Very recently, like in the past fifty minutes, I found a very interesting article on the ArsTechnica website. Basically, in an interesting "turn of events" (read: the inevitable) it turns out that Microsoft is giving yet another extension to the life of Windows XP. They're extending production of it for budget laptops another two years. 2008 + 2 = 2010.
I've just go to say... "wow."
Microsoft is the only company on the planet to have this problem. On the day of the release of Mac OS X 10.5 last year, 10.4 was probably gone and destroyed from all Apple Store shelves, and the computers bundled with 10.4 were being equipped with the drop-in Leopard discs.
Not only is it a year and a quarter after the Vista launch date, but Microsoft has already extended the life of XP twice, and has now done so a third time.
I wonder what the implications of this for Windows XP Professional are. Currently both XP Home and Pro are up to SP2, and SP3 is in beta testing right now. Two more years is a long time though. Will there be another XP service pack? Will there be two more service packs? Since only sales of XP home are continuing, and only through OEM channels, will only XP Home receive XPSP4 treatment?
Another thought: Did you know that HP and Lenovo both sell mobile computers today that can have Windows 2000 installed. Lenovo puts the drivers right up on their website. And 2000 didn't even receive any special extensions. Imagine how far into the future we'll be able to get business-class computers and install XP onto them. Especially if it's still getting security updates.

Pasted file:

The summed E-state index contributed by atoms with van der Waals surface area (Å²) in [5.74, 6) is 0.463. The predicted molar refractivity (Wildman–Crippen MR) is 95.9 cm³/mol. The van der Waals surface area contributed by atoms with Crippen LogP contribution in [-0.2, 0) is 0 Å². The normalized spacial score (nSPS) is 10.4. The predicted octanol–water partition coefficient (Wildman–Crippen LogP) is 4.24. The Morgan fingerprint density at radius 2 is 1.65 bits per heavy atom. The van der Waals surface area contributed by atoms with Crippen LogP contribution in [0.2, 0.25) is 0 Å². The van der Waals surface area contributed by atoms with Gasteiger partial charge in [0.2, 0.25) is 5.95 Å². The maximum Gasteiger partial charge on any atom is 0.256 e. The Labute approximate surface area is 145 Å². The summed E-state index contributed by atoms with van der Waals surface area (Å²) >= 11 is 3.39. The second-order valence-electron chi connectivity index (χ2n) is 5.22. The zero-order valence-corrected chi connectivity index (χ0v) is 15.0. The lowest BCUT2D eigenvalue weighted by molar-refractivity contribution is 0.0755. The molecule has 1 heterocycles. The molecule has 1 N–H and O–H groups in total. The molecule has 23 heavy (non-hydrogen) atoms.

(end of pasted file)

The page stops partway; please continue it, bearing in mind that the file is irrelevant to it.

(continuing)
Almost more importantly, what does this mean for organizations still embracing Windows XP? Especially those already having paid Microsoft for their site licenses. I may be wrong, but my impression is that NAU owns site licenses of Windows XP Professional, which is why many of the computers here in the lab have an XP Home COA on them, yet are running Pro. With it currently being so much less expensive to buy desktops shipping with open source software, will NAU's next wave of lab computers ship with Linux or FreeDOS installed on them, only to have ITS' XP Pro image applied to them?
Is there a certain point where businesses, and even home users simply will not need any more oomph from the OS? Can all additional functions that are needed be added to XP by third parties or with applications? Presumably if Dell decides to continue offering Windows XP drivers for their business computers, (whether or not they ship with XP preinstalled mind you) an organization like NAU could potentially stall on upgrading to the next version for a very long time. There will be another post about this before too long.
The last big question I want to ask in this post is what the benefit will be for the customers to have computers shipping with as many as five different versions of Windows. This is especially frustrating to me when one of them, the most affordable, will be a version nearly a decade old, potentially not supporting some important applications.
As a sidenote, this post is officially my 200th post to this weblog. Also, this post has had two or three different posts spun out of it. Cool, I'll have a few pre-written posts in the next few weeks, I think.